Chaim Potok | Critical Review by J. D. Reed

This literature criticism consists of approximately 3 pages of analysis & critique of Chaim Potok.
This section contains 690 words
(approx. 3 pages at 300 words per page)
Buy the Critical Review by J. D. Reed

Critical Review by J. D. Reed

SOURCE: "Illuminations," in Time, October 19, 1981, p. 102.

In the following review, Reed offers a favorable assessment of The Book of Lights.

Albert Einstein ponders the young rabbi's last name: "Loran. That is, I believe, also the name of a navigational instrument, is it not?" As usual, the physicist is correct: the acronym for long-range navigation also describes the hero of Chaim Potok's fifth and most ambitious novel. Although the author has retained a strong narrative drive, he has abandoned the matzo-barrel homilies that marked such early works as The Chosen and The Promise. Once again his themes are ethnic, but his concerns are universal.

Orphaned in the late '30s, when his parents were killed in a now forgotten Arab-Israeli battle, Gershon Loran is raised by an uncle in a Brooklyn ghetto. Surrounded by squalor, the teen-ager refuses to succumb to despair. One summer night, he watches a mongrel bitch give birth to a litter of puppies. In a sudden rush of insight, resting on the roof of a tenement, he is seized by the miraculous: "He felt all caught up in the life of Heaven and earth, in the mystery of creation, in the pain and inexhaustible glory of this single moment." The Book of Lights charts Loran's search to recreate that epiphany.

In college and later the seminary, Loran retreats from humanity, abandoning the generous philosophy of the Talmud for the magical pronouncements of the Kabbalah. A fellow student wonders: "Do you transform yourself in the night? Do you become a Rabbi Hyde?" No; Loran remains Rabbi Jekyll, a self-described Zwischenmensch, a between-man, traversing the border between reality and self-delusion. His girlfriend acutely observes, "Your eyes go somewhere else."

Certainly they are not focused on her, or on his roommate Arthur Leiden, one of Potok's most complex and compelling characters. Leiden's father was a parent of the atomic bomb. The son's heritage is a lifelong nightmare of incinerated birds in his Los Alamos backyard. But if Leiden Jr. is damned at night, he distributes blessings by day: he induces his family to aid Gershon with a scholarship; later Leiden prevails upon "Uncle Albert" Einstein to make the journey from Princeton to the graduation. The favors are not returned; Loran is too busy probing his own psyche. He has plenty of company. In '50s America, the Holocaust is not yet an obsession. Instead, Topic A in synagogues and cafeterias is the sins committed by Jews. The elder Leiden reflects, "We tinker with light and atomic bombs … No one is on more familiar terms with the heart of the insanity in the universe than is the Jew, and no one is more frenetic and untidy in the search for an answer … We offer apocalypses in a pushcart."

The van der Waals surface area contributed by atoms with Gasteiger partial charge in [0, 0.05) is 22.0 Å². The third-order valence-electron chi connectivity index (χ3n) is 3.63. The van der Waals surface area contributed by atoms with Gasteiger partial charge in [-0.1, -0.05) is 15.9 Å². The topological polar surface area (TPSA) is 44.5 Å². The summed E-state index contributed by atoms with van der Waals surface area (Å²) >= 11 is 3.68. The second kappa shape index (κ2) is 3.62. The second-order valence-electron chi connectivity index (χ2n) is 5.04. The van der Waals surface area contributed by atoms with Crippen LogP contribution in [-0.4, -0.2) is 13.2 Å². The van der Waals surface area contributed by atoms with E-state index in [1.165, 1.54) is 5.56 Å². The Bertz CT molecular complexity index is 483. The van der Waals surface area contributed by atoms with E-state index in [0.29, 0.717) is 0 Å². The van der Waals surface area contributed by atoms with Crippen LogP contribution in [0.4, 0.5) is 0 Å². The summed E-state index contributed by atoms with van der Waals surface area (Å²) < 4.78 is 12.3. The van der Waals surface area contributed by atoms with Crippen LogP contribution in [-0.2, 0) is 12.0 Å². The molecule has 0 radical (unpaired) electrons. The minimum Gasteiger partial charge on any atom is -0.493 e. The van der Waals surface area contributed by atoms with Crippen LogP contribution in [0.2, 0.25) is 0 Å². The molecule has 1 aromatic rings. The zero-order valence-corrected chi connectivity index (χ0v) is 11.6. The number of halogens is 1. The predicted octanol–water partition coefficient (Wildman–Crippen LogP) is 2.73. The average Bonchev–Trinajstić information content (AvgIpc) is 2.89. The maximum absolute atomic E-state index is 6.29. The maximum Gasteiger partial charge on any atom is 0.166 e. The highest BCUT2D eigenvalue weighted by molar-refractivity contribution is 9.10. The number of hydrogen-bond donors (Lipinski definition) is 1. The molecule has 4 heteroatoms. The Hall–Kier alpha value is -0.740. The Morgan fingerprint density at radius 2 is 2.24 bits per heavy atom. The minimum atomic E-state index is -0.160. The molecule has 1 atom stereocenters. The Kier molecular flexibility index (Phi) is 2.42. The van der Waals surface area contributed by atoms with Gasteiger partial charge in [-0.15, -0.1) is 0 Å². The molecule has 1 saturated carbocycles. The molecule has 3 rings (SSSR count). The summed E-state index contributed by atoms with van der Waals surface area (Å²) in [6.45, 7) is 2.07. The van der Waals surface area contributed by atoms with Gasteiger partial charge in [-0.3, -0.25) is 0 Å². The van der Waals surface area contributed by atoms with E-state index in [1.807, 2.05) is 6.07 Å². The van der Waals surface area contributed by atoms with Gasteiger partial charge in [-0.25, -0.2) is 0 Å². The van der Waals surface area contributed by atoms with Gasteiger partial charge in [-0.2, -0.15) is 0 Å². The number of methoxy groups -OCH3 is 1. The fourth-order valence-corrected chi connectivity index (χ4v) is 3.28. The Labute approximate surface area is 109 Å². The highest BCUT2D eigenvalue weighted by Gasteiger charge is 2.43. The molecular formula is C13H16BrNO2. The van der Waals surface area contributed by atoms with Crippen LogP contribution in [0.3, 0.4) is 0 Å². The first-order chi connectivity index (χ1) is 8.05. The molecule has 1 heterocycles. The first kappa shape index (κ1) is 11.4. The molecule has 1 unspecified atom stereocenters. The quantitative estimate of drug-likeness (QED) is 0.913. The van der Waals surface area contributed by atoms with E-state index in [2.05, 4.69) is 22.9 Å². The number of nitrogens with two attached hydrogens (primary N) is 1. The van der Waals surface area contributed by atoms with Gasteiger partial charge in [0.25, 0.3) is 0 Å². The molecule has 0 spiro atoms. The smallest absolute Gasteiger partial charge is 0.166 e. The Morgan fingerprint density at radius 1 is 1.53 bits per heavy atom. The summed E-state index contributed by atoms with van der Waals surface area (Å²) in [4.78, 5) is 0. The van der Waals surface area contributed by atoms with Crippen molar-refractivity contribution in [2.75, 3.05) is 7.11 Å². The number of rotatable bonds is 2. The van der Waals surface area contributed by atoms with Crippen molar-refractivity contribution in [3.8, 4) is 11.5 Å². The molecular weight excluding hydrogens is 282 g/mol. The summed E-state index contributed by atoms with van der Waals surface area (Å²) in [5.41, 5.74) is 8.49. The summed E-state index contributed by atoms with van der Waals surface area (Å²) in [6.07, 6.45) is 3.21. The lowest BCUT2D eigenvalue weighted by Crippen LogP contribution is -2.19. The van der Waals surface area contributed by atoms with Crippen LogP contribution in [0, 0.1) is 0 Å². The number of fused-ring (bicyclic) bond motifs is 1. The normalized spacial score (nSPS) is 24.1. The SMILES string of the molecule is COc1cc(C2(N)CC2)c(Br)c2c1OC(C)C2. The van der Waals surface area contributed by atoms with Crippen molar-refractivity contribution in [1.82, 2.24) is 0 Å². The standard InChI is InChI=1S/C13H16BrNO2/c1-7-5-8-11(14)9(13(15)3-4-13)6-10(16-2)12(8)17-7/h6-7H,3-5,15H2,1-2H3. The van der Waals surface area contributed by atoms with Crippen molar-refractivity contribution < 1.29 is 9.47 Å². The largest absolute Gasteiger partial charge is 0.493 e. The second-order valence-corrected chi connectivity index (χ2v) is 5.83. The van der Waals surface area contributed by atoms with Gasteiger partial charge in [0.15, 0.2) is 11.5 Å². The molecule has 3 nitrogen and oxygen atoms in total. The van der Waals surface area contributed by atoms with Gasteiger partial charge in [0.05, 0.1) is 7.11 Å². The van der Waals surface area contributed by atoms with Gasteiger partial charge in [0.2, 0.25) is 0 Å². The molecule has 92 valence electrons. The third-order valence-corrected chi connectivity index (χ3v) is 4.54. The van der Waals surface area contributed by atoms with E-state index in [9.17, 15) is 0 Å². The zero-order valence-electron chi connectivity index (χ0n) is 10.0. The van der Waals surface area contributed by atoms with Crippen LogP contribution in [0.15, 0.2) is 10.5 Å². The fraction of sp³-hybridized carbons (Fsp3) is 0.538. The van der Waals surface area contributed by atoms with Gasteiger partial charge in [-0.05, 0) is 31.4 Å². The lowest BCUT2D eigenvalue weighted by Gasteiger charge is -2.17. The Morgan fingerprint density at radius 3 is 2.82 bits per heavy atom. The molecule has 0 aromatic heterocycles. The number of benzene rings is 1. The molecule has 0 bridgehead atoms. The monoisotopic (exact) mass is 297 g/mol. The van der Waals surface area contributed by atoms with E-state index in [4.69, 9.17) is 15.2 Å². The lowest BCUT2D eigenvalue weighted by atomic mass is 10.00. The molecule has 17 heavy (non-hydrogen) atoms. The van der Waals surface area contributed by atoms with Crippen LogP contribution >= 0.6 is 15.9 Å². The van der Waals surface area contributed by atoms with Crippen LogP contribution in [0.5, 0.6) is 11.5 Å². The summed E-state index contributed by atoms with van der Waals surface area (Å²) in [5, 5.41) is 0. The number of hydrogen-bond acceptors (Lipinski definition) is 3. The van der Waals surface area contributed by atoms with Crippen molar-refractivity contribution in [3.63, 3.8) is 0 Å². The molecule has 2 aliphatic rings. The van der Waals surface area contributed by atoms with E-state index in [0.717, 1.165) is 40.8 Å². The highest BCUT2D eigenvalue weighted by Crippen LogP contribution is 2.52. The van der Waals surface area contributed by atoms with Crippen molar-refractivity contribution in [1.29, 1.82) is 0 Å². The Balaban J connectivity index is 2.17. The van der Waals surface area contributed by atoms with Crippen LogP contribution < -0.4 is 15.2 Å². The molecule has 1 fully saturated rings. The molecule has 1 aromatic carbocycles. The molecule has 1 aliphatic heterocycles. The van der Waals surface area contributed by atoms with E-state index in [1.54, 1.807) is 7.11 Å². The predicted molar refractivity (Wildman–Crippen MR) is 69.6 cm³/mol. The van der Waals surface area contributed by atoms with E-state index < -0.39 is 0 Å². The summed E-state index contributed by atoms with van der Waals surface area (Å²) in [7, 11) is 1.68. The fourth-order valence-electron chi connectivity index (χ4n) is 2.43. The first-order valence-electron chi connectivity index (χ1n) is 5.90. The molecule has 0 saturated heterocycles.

And in starched khaki. Still searching for transcendence, Loran enlists in the Army to become the only rabbi in post-truce Korea. As the young chaplain ministers to occupation troops, he wrestles less with the Kabbalah than with morale reports and charts of the VD rate for enlisted men. On leave, he wanders around Japan ill at ease in the crowded cities and out of place in the temples of Kyoto. In Hiroshima, where "all the darkness and light of the species" lurks in the ruins, he is joined by Leiden, now a fellow chaplain. Before the monument to the dead, Leiden recites Kaddish, the prayer for mourners. As a polite but stunned Japanese couple watch in the cold wind of the peace park, Loran sounds an amen that is wrenched from his soul. At last he has found a moral location, an identity outside of selfhood.

The novelist's prose may be excessively plain, but neither his text nor his cast is simple. Potok knows that personal illuminations, like those of physics, are transitory: the glow of a Brooklyn coal furnace, the sunshine on Mount Fuji, the ambiguous light of the atom and the consolations of philosophy do not stay. They must be discovered again and again, generation after generation. Ironically, it is that sense of impermanence that grants the novel its sense of durability and makes it, literally, a book of lights.

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This section contains 690 words
(approx. 3 pages at 300 words per page)
Buy the Critical Review by J. D. Reed
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